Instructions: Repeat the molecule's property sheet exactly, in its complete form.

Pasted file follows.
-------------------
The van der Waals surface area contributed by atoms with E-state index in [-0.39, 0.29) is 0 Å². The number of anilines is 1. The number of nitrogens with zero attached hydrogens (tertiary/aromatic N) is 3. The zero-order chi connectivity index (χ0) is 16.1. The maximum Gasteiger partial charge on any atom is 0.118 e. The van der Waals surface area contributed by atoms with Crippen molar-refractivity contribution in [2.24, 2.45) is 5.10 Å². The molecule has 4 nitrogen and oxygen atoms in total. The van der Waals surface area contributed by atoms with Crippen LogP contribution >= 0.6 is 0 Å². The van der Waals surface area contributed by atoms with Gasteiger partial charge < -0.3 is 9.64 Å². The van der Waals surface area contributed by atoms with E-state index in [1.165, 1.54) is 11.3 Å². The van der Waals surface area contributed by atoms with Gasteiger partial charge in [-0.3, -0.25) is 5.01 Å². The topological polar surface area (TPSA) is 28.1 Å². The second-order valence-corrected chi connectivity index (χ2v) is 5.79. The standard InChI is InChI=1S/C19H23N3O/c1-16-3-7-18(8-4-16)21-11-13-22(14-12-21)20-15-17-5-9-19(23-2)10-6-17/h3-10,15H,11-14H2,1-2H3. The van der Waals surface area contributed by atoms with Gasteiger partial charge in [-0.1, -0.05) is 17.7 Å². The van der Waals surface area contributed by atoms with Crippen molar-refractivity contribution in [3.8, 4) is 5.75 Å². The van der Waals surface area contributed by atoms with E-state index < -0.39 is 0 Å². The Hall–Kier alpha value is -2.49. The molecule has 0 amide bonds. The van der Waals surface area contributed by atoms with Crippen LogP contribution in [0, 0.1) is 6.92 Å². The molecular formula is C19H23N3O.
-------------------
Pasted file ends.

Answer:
The van der Waals surface area contributed by atoms with E-state index in [-0.39, 0.29) is 0 Å². The number of anilines is 1. The number of nitrogens with zero attached hydrogens (tertiary/aromatic N) is 3. The zero-order chi connectivity index (χ0) is 16.1. The maximum Gasteiger partial charge on any atom is 0.118 e. The van der Waals surface area contributed by atoms with Crippen molar-refractivity contribution in [2.24, 2.45) is 5.10 Å². The molecule has 4 nitrogen and oxygen atoms in total. The van der Waals surface area contributed by atoms with Crippen LogP contribution >= 0.6 is 0 Å². The van der Waals surface area contributed by atoms with Gasteiger partial charge < -0.3 is 9.64 Å². The van der Waals surface area contributed by atoms with E-state index in [1.165, 1.54) is 11.3 Å². The van der Waals surface area contributed by atoms with Gasteiger partial charge in [-0.3, -0.25) is 5.01 Å². The topological polar surface area (TPSA) is 28.1 Å². The second-order valence-corrected chi connectivity index (χ2v) is 5.79. The standard InChI is InChI=1S/C19H23N3O/c1-16-3-7-18(8-4-16)21-11-13-22(14-12-21)20-15-17-5-9-19(23-2)10-6-17/h3-10,15H,11-14H2,1-2H3. The van der Waals surface area contributed by atoms with Gasteiger partial charge in [-0.1, -0.05) is 17.7 Å². The van der Waals surface area contributed by atoms with Crippen molar-refractivity contribution in [3.8, 4) is 5.75 Å². The van der Waals surface area contributed by atoms with E-state index < -0.39 is 0 Å². The Hall–Kier alpha value is -2.49. The molecule has 0 amide bonds. The van der Waals surface area contributed by atoms with Crippen LogP contribution in [0, 0.1) is 6.92 Å². The molecular formula is C19H23N3O.